Chinese Internet business and handset manufacturer, Xiaomi, has reported a 5% increase in 2015 revenue compared with 2014. According to a report out of Fortune, the business reported 78 billion yuan (around $12.5 billion) revenue stream compared with 74.3 billion yuan for 2014, however Xiaomi are keeping quiet about their figures. A spokewoman told the source that this data is not from the company and refused to comment other than explaining how the business has sold over 70 million smartphones despite slowing handset sales. In U.S. dollar terms, and because the Chinese currency has devalued during the period, this represents a 3% rise in revenue over the duration. A slowdown which follows dazzling performance over the last few years.
Although Xiaomi are careful to explain that they are more than a smartphone manufacturer, the industry has taken a keen interest in their smartphone sales. After a very successful 2014, which saw sales growth of around 135%, the company initially predicted it would sell 100 million smartphones in 2015. This figure was later revised to be 80 to 100 million, but the business fell short of this with a sales figure of 71 million. A year ago, Xiaomi's founder, Lei Jun, explained how the Xiaomi Mi Note was better than the Apple iPhone, but the device was not the hoped-for sales success. Xiaomi's devices have struggled in the face of slowing sales growth and stiff competition from other manufacturers, such as Huawei: regardless of this, the company increased device shipments by 2.5% year-on-year. Unfortunately, for 2016 the business appears to be suffering: we've already seen Xiaomi ejected from the top five global smartphone sales thanks to a decline of 5%. Part of Xiaomi's problem appears to be that the business is struggling to sell devices outside of mainland China.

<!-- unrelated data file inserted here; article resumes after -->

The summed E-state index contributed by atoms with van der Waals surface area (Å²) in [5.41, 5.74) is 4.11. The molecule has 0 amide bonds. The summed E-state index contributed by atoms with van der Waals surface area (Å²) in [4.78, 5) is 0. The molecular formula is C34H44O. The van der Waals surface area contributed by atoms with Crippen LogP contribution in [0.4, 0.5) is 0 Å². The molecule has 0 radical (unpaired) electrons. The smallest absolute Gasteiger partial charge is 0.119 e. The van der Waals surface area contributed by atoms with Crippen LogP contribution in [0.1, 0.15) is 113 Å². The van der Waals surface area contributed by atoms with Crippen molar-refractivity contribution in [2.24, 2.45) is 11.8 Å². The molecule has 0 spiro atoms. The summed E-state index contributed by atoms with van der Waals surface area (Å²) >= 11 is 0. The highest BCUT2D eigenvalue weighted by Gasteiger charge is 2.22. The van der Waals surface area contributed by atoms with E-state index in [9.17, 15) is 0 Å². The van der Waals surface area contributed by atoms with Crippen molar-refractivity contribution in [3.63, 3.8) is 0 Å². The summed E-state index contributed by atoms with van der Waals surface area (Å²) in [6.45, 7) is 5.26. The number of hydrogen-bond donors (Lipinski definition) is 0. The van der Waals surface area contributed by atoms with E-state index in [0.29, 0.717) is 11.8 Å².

As regards the stockmarket, Xiaomi has a valuation figure of some $45 billion, which represents a price to earnings ratio of approximately 75. The price earnings ratios – or PER – is a metric used to value investors, with the higher the PER the higher the expected growth from the business. Xiaomi's PER reflects how the business is more than a smartphone manufacturer, but the Internet side of the business missed the $1 billion sales target and by a long way too: in 2015, these businesses sold just $560 million (according to one investor). We are seeing Xiaomi invest in alternative products as far ranging as air purifiers, action cameras, drones and media streaming boxes, plus the Internet of Things, but so far the new products amount to under 5% of total sales. Even strong growth in these new products is unlikely to make up slowing smartphone sales.